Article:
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Rats in engine caused car fire, B.C. muffler shop claimed

Courtenay business ordered to pay $2,285 after car catches fire on roadway one day after being repaired.
Rats in engines can cause car fires, according to a B.C. muffler shop.

B.C.’s Civil Resolution Tribunal has ordered a muffler shop to pay for the cost of a car that burst into flames due to fuel line problems after it had been repaired.

The March 15 decision said Elisa Thomas and Austin Diotte-Turner took their vehicle to 662405 BC Ltd., which does business as Budget Brake and Muffler Auto Centre in Courtenay, to be repaired.

They claimed the shop did not properly fix their vehicle and sought $2,285 in damages they say resulted from the deficient repair. The muffler shop, however, said it repaired the vehicle properly and said the damages claim was inflated.

Tribunal member Peter Mennie ruled the business had not met its duty of care and ordered payment of damages.

Mennie said it was undisputed that the pair dropped off their 2003 Chevrolet Impala at the business on Dec. 9, 2021. Thomas and Diotte-Turner said the vehicle smelled of gas.

They said the business told them that the vehicle’s straight pipe needed to be replaced and an O-ring could fix the gas smell.

Thomas and Diotte-Turner agreed to these repairs and picked up the vehicle later that day. They submitted a receipt for $419.75 paid for work on the vehicle’s fuel system.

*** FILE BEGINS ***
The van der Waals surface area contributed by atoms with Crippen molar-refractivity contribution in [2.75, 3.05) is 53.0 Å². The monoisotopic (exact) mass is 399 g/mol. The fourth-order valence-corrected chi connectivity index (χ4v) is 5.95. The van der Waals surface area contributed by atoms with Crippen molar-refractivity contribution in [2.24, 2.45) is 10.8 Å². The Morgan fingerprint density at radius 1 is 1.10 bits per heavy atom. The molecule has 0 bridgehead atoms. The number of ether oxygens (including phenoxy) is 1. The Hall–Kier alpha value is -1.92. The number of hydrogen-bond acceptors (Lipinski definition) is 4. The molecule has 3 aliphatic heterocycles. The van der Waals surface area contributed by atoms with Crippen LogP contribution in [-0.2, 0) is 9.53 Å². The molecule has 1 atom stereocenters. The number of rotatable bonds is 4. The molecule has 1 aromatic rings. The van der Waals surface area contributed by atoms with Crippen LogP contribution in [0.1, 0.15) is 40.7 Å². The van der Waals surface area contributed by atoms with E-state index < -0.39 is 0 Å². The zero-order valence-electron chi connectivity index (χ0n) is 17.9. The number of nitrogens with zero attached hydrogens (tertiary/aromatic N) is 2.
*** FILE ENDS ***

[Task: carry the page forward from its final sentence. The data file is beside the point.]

However, Thomas and Diotte-Turner said the smell of gas was worse when they picked up the car but believed it was repaired and safe to drive.

The pair told the tribunal a fire started under the vehicle’s hood the next day when one of them was driving home from work.

Completely destroyed

“They provided the fire department’s report which says that the vehicle caught fire on the roadway,” Mennie said. “They provided photos of the vehicle after the fire which show that it was completely destroyed.”

The shop said the vehicle was in poor condition when it was brought in. The company said the vehicle’s fuel line was leaking, and that the best solution was to buy a new fuel line from a dealership.

“However, it said a new fuel line is expensive and takes several weeks to order. Instead, the respondent used a fuel line repair kit,” Mennie said.

The company refunded the applicants’ repair bill but refused to pay anything more.

“The respondent suggests that the fire was caused by rats in the engine or by stress on the engine caused by a previous repair,” Mennie said.

However, Thomas and Diotte-Turner said they were never told that the best solution was to order a new fuel line from a dealership. They claimed one of the mechanics told them after the fire that the company “jerry-rigged” the repair.

“The respondent does not deny this and in its submissions only says that ordering a new fuel line was ruled out because of the cost.”

Mennie said Thomas and Diotte-Turner provided invoices showing they maintained the vehicle regularly and would have paid for a new fuel line because they wanted to keep the vehicle in good condition.

The tribunal rule the muffler shop owed a duty of care to perform its work to the standard of a reasonably competent mechanic.

“I find it obvious that the respondent’s repair of the applicants’ vehicle fell below a reasonably competent standard,” Mennie said. “The fire occurred less than 24 hours after the respondent repaired the vehicle’s fuel system.”

Mennie said the pair had proven they suffered $2,285.84 in damages, including $1,000 for their car, $515.59 for the towing fee, $48 for the insurance cancellation fee, $310 for their CDs, and $412.25 for their other personal possessions.